Another decision on The Importance of Following the Contractual Dispute Resolution Mechanism Before Arbitration: (Sobha Ltd v Nava Vishwa Shashi Vijaya & Ors)1

Following our summary of the Chhattisgarh High Court decision in Devanshi Construction v. Central Public Works Department, Region Bhopal, the Karnataka High Court has also held that when the parties have contractually agreed to a dispute resolution mechanism, then this must be followed before arbitration is invoked.


The defendant issued a work order for construction work in favour of the plaintiff, who completed the construction work and handed over possession to the defendant. However, the defendant failed to pay the balance amounts due despite repeated requests.

The plaintiff issued an arbitration notice to the defendant and its directors, even though the dispute resolution clause stated: “In the event of any dispute arises out of this work order, which could not be settled through conciliation between the parties concerned, shall be referred to the sole arbitrator...”.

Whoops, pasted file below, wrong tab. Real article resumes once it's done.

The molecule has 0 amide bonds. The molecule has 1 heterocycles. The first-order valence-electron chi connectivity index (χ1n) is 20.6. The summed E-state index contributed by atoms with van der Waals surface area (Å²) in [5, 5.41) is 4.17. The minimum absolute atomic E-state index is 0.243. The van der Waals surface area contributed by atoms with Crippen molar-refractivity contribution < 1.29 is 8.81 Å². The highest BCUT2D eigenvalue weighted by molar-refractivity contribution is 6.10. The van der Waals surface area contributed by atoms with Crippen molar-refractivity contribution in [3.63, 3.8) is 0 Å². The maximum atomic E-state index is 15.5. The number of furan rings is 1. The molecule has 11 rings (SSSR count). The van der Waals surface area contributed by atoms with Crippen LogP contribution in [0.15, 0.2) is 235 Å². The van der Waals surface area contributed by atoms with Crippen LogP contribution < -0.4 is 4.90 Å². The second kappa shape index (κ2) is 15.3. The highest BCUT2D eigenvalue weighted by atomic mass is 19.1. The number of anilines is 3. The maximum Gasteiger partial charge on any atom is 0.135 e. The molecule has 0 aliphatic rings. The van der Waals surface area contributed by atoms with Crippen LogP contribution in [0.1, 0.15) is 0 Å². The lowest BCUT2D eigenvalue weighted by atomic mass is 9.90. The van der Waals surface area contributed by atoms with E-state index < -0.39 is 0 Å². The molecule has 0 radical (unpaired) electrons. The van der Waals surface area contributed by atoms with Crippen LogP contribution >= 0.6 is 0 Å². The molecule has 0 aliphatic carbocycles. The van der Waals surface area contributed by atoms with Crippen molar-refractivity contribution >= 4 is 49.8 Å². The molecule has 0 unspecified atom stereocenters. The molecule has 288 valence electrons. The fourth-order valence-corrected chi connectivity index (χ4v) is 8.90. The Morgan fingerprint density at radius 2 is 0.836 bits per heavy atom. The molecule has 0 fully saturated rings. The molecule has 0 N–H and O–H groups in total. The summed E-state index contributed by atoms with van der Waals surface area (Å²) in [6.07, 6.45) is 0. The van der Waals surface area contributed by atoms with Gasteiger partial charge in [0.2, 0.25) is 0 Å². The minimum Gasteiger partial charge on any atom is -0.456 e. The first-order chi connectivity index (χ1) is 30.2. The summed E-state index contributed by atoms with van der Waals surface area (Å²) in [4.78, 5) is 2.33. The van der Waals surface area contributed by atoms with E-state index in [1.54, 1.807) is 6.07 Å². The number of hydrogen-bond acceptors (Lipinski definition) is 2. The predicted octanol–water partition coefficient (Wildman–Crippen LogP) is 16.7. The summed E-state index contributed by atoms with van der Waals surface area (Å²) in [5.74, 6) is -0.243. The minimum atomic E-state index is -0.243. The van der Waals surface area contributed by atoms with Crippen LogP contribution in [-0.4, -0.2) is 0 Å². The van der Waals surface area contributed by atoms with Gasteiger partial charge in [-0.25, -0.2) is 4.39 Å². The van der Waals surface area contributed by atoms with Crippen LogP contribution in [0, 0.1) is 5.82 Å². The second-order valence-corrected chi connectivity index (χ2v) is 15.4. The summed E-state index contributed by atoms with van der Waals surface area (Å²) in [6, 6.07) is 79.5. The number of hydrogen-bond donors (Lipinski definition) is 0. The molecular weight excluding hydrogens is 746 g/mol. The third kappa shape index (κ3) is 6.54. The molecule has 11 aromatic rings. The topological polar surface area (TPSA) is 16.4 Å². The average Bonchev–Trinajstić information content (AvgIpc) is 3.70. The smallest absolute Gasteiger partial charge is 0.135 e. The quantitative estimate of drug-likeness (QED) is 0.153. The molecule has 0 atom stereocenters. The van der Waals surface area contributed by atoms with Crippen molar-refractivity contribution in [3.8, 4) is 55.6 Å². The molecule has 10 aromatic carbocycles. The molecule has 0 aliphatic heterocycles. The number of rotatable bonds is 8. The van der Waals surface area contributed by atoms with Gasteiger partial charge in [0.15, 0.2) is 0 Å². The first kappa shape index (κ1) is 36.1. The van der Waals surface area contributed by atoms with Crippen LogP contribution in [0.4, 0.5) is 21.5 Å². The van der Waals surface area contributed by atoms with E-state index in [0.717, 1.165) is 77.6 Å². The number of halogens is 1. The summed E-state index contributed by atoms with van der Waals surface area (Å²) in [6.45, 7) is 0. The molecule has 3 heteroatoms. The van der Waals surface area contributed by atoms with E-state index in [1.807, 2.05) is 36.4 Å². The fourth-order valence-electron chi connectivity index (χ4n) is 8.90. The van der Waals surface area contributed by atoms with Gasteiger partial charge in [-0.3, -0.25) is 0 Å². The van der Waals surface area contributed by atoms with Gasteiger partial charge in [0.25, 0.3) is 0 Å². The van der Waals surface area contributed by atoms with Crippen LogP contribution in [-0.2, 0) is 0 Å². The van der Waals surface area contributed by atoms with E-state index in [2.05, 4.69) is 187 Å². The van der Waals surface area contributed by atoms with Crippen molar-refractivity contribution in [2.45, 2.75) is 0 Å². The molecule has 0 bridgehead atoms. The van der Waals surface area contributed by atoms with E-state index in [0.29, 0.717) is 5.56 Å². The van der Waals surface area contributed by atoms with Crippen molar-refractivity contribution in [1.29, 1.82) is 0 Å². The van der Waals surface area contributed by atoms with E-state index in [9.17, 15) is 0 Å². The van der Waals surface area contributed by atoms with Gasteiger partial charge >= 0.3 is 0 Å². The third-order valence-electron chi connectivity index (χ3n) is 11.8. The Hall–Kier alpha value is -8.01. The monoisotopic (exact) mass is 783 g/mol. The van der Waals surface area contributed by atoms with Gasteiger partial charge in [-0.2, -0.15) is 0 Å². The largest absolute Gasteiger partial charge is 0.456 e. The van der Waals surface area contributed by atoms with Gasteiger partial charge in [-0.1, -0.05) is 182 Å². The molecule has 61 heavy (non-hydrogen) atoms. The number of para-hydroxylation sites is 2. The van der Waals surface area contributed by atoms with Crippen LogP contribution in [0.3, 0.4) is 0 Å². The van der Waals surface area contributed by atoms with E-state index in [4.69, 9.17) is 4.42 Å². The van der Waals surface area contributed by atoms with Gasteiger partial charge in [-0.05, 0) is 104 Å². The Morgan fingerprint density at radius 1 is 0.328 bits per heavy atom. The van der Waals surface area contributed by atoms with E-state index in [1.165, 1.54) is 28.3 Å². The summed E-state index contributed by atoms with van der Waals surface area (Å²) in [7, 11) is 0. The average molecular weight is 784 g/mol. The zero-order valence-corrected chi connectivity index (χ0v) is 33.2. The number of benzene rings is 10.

The defendant did not respond to the arbitration notice so the plaintiff approached the Karnataka High Court for the appointment of an arbitrator.



The Karnataka High Court held that the dispute resolution clause makes it clear that parties are to attempt settlement by way of conciliation before referring a dispute to arbitration. The correspondence demonstrated that the plaintiff had made no effort to commence conciliation proceedings before issuing the arbitration notice, and the invocation of arbitration was therefore premature.

The Court followed the view taken by the Supreme Court in MK Shah Engineers & Contractors v State of MP2 which held that the contractual dispute resolution mechanism cannot be truncated so as to immediately invoke arbitration.


The Judgment reinforces that adherence to the contractual dispute resolution mechanism is mandatory and cannot be circumvented.


1. Judgment dated 10 June 2022 passed by the Karnataka High Court in CMP No. 24 of 2022.

2MK Shah Engineers & Contractors v State of MP (1999) 2 SCC 594.

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